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W.D. Fletcher; Coro Foundation Co-Creator

TIMES STAFF WRITER

W. Donald Fletcher, a co-founder of the Coro Foundation, which trains citizens to participate in democracy, has died. He was 88.

Fletcher, who also founded the Liaison Citizen Program, which tutors inner-city youth in self-governance regardless of age, ethnicity or experience, died Saturday in Los Angeles of kidney failure.

An attorney, Fletcher joined investment counselor Van Duyn Dodge to establish the Coro Foundation in San Francisco on Oct. 12--Columbus Day--1942. They chose the name “Coro” simply because it had a nice sound and no associations or hidden meanings. For several years, they interviewed various citizen leaders and studied legislative meetings, particularly those of the San Francisco Board of Supervisors.

Twelve World War II veterans were selected as the first Coro fellows in 1947. By the organization’s 50th anniversary, 400 applicants annually were competing for 48 fellowships. As a Coro fellow, an individual learns leadership skills by interning in an influential organization, including government offices, political parties and campaigns, and community, corporate and media offices.

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More than 800 people, including such political luminaries as Sen. Dianne Feinstein (D-Calif.), have had Coro fellowships. The organization operates in San Francisco, Los Angeles, New York, St. Louis and Kansas City.

Fletcher and Dodge became colleagues as volunteers in the unsuccessful Wendell Willkie presidential campaign in San Francisco. They also worked together in the General Semantics Society, an intellectual salon that promoted academic and practical training for public officials.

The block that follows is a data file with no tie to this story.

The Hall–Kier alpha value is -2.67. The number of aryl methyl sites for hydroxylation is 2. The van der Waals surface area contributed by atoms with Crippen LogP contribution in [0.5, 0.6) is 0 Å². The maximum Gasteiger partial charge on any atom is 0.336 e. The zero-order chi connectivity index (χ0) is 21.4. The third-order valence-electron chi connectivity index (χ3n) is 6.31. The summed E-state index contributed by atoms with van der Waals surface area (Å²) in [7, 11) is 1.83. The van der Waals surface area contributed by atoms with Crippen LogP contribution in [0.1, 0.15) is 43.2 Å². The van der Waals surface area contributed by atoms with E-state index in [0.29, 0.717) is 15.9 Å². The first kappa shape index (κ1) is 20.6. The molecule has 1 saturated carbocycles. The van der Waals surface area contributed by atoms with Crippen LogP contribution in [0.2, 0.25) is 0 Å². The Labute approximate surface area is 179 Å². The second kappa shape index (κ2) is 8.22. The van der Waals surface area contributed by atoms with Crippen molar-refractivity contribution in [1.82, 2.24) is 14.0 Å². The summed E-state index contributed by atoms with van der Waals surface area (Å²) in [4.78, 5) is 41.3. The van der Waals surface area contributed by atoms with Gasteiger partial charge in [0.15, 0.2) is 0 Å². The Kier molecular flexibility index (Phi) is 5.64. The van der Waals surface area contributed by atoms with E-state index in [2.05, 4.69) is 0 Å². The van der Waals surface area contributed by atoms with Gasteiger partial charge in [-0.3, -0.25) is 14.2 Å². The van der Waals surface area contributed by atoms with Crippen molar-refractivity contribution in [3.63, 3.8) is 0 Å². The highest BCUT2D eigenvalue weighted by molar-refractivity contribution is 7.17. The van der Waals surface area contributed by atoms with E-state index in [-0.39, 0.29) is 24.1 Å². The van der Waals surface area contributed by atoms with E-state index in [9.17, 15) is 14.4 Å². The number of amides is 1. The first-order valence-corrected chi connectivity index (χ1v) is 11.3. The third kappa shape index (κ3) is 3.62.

Born in Pueblo, Colo., and brought up in Portland, Ore., Fletcher attended Reed College and earned a law degree from Stanford University. During his college years, he took a year off to travel the world and study briefly at the London School of Economics.

Fletcher had a private law practice in San Francisco before concentrating his efforts on training citizens to handle public affairs.

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He is survived by his wife, Velma, who had worked with him in the Liaison Citizen Program that he established in 1975. Other survivors include three children, Tomas Fletcher of Scottsdale, Ariz., Nancy Fletcher of Eugene, Ore., and Linda Healy of Sonora, Calif.

Memorial services are scheduled at 2:30 p.m. Friday at the First Congregational Church at Commonwealth Avenue and 6th Street. The family asks that contributions be made to the W. Donald Fletcher Memorial Fund in care of the Liaison Citizen Program, 1345 S. Burlington Ave., Los Angeles, CA 90006.


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